Conservation, Current Events, Deep Ecology, Holy Wild

What’s Good for the Bird is Good for the Herd: Cooperation at Oregon’s Malheur Wildlife Refuge

One of the most insidious ideas that environmentalists and animists alike continue to struggle against is the belief that to be pro-environment is to be automatically anti-human. But social and environmental justice are not (and never have been) separate issues. The success of the Malheur Wildlife Refuge, and the resiliency of its community in the face of adversity, can provide us with a real-life example of how principles of cooperation, commitment and trust can help us nurture meaningful, healthy relationships in the more-than-human community.

Deep Ecology, Featured, Holy Wild, Theology

The Welcoming Wild: Community for Introverts and Animists

An animist is never alone, not really. But if the world is so full of people, then where does that leave me, your friendly neighborhood introvert? There are days when the more I hang out with people, the lonelier I feel. What is it that the natural world offers that I cannot get from my fellow human beings?

Holy Wild, News & Announcements, Theology

Mystery of the Many: In Silence and Song ยป Nature’s Path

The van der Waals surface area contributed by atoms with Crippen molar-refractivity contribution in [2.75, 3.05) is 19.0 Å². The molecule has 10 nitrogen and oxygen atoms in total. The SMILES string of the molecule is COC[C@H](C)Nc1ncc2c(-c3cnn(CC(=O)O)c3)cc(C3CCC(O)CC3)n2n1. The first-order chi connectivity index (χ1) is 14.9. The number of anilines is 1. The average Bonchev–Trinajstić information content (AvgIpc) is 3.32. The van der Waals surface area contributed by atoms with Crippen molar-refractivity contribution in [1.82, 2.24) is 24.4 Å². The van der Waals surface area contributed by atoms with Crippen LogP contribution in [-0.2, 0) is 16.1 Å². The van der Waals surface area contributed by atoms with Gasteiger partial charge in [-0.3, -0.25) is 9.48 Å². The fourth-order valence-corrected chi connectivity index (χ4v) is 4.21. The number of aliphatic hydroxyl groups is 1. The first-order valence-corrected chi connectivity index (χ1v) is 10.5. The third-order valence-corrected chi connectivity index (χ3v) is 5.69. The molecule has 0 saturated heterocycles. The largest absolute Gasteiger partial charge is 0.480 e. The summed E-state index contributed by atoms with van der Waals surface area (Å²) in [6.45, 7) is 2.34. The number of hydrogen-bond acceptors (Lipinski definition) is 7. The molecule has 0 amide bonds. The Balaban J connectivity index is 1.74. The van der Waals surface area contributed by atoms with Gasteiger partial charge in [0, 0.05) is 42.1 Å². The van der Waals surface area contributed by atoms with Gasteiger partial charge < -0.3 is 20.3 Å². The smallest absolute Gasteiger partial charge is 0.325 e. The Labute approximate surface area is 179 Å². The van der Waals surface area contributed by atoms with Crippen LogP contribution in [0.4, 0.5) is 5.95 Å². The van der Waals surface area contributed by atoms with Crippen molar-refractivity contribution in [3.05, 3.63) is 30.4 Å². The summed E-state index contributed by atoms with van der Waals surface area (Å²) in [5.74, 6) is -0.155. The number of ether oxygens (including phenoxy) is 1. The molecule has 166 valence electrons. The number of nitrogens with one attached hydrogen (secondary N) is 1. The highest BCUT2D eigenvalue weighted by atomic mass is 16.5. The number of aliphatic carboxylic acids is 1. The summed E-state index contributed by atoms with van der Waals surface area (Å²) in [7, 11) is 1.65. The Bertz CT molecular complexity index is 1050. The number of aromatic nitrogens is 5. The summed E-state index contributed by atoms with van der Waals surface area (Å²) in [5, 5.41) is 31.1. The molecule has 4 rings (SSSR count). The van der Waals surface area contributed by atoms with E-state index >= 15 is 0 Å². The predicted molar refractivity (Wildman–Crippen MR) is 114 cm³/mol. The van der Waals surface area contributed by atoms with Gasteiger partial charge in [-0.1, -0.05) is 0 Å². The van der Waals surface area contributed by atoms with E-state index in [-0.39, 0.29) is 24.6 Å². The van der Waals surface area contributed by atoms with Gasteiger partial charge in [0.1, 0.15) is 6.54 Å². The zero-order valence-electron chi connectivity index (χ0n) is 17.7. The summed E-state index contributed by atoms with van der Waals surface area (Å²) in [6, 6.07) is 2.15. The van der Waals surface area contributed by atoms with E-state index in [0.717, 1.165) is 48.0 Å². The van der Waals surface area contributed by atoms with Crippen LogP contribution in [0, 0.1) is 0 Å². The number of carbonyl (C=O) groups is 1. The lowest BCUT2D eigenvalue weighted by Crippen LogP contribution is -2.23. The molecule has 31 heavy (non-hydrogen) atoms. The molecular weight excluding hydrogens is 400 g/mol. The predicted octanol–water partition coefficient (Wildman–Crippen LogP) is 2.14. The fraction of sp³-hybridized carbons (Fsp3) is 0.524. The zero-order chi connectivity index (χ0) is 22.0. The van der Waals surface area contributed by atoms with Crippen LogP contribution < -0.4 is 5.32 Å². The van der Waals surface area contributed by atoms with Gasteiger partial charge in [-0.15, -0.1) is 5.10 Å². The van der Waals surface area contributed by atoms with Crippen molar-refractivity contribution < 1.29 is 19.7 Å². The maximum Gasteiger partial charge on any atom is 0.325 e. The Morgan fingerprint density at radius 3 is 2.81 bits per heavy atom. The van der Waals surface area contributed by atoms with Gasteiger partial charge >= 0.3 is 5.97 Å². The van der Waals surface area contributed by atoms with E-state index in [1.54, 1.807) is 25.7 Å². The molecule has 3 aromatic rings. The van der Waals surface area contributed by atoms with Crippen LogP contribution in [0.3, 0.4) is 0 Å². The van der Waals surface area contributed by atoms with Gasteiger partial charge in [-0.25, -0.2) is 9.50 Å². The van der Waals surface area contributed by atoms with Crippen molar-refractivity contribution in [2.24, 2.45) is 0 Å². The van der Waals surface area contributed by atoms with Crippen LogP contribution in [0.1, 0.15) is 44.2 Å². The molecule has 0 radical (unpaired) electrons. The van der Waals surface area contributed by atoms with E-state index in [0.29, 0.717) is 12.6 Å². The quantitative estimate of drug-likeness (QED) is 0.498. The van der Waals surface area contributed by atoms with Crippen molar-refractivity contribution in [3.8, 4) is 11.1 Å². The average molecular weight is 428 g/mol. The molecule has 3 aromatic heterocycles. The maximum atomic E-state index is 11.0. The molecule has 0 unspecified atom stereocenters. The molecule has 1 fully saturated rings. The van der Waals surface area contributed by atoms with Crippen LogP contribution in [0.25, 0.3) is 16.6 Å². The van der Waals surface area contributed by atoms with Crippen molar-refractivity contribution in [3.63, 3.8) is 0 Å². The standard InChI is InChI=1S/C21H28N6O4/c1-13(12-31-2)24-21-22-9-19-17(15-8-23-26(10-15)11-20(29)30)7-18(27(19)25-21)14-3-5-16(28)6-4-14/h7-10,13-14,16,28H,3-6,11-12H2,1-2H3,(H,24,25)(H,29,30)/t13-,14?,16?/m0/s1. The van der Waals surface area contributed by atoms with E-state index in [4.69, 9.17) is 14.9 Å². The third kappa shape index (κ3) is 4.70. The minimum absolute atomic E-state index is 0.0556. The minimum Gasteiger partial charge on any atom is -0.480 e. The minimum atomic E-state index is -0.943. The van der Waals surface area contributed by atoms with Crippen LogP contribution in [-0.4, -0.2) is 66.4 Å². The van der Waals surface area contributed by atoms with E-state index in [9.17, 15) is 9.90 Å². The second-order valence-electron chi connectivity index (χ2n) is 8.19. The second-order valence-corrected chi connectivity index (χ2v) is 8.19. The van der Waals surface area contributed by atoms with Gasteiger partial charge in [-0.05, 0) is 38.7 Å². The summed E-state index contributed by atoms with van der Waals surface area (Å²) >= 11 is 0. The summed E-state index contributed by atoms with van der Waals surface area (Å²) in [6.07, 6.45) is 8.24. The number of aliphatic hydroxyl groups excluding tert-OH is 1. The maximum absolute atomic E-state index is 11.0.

The second installment of my UU-Pagan series, The Mystery of the Many: In Silence and Song, goes live today over on the Patheos CUUPS blog! In it, I tackle a topic I've long been pondering: how polytheistic mysticism differs from the ways we usually talk about the divine mystery and the purpose of spiritual community in a mostly-monotheistic Western culture. My lived experience of progressive values leads me to the conclusion that it is not a unity of agreement that we are seeking, but the freedom to disagree in a multitude of astounding and beautiful ways, each seeking our own paths. How do we cultivate spiritual community in the face of this diversity? I think UU offers some surprising alternative approaches....

Current Events, Featured, Holy Wild, Pacifism

The Myth of the Neutral Tool: Thoughts on Guns (And Other Ordinary Things)

It has happened again. In fact, it is still happening, even now. If not here, then somewhere, in this country, in this world. There is almost no end to it. There is almost no space between one moment and the next, between the pain and the noise it makes. What do we do now?